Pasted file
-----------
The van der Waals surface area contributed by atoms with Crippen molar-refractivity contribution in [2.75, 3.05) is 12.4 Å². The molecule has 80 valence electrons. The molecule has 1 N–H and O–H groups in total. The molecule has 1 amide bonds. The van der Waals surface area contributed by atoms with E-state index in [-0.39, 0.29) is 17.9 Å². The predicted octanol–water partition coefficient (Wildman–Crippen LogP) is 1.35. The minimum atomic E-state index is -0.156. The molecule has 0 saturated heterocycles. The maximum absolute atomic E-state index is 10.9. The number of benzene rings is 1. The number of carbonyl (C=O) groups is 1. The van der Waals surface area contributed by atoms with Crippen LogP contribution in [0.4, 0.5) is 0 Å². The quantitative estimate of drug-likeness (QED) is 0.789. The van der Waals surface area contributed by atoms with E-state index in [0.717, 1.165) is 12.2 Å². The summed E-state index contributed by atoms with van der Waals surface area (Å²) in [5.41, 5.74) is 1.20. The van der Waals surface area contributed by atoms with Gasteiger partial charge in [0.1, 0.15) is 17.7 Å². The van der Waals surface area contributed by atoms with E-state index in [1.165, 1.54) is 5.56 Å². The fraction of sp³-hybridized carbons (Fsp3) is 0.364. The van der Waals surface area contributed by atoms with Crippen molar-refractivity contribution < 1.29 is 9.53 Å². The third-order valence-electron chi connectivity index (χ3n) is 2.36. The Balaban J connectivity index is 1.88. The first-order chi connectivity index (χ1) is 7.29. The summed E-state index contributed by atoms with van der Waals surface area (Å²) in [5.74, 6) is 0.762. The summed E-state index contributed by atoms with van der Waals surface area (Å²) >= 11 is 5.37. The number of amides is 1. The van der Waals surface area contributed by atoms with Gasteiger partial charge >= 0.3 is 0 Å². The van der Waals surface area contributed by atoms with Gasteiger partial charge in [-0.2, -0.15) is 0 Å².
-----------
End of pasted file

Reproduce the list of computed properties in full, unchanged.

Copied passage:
The van der Waals surface area contributed by atoms with Crippen molar-refractivity contribution in [2.75, 3.05) is 12.4 Å². The molecule has 80 valence electrons. The molecule has 1 N–H and O–H groups in total. The molecule has 1 amide bonds. The van der Waals surface area contributed by atoms with E-state index in [-0.39, 0.29) is 17.9 Å². The predicted octanol–water partition coefficient (Wildman–Crippen LogP) is 1.35. The minimum atomic E-state index is -0.156. The molecule has 0 saturated heterocycles. The maximum absolute atomic E-state index is 10.9. The number of benzene rings is 1. The number of carbonyl (C=O) groups is 1. The van der Waals surface area contributed by atoms with Crippen LogP contribution in [0.4, 0.5) is 0 Å². The quantitative estimate of drug-likeness (QED) is 0.789. The van der Waals surface area contributed by atoms with E-state index in [0.717, 1.165) is 12.2 Å². The summed E-state index contributed by atoms with van der Waals surface area (Å²) in [5.41, 5.74) is 1.20. The van der Waals surface area contributed by atoms with Gasteiger partial charge in [0.1, 0.15) is 17.7 Å². The van der Waals surface area contributed by atoms with E-state index in [1.165, 1.54) is 5.56 Å². The fraction of sp³-hybridized carbons (Fsp3) is 0.364. The van der Waals surface area contributed by atoms with Crippen molar-refractivity contribution < 1.29 is 9.53 Å². The third-order valence-electron chi connectivity index (χ3n) is 2.36. The Balaban J connectivity index is 1.88. The first-order chi connectivity index (χ1) is 7.29. The summed E-state index contributed by atoms with van der Waals surface area (Å²) in [5.74, 6) is 0.762. The summed E-state index contributed by atoms with van der Waals surface area (Å²) >= 11 is 5.37. The number of amides is 1. The van der Waals surface area contributed by atoms with Gasteiger partial charge >= 0.3 is 0 Å². The van der Waals surface area contributed by atoms with Gasteiger partial charge in [-0.2, -0.15) is 0 Å².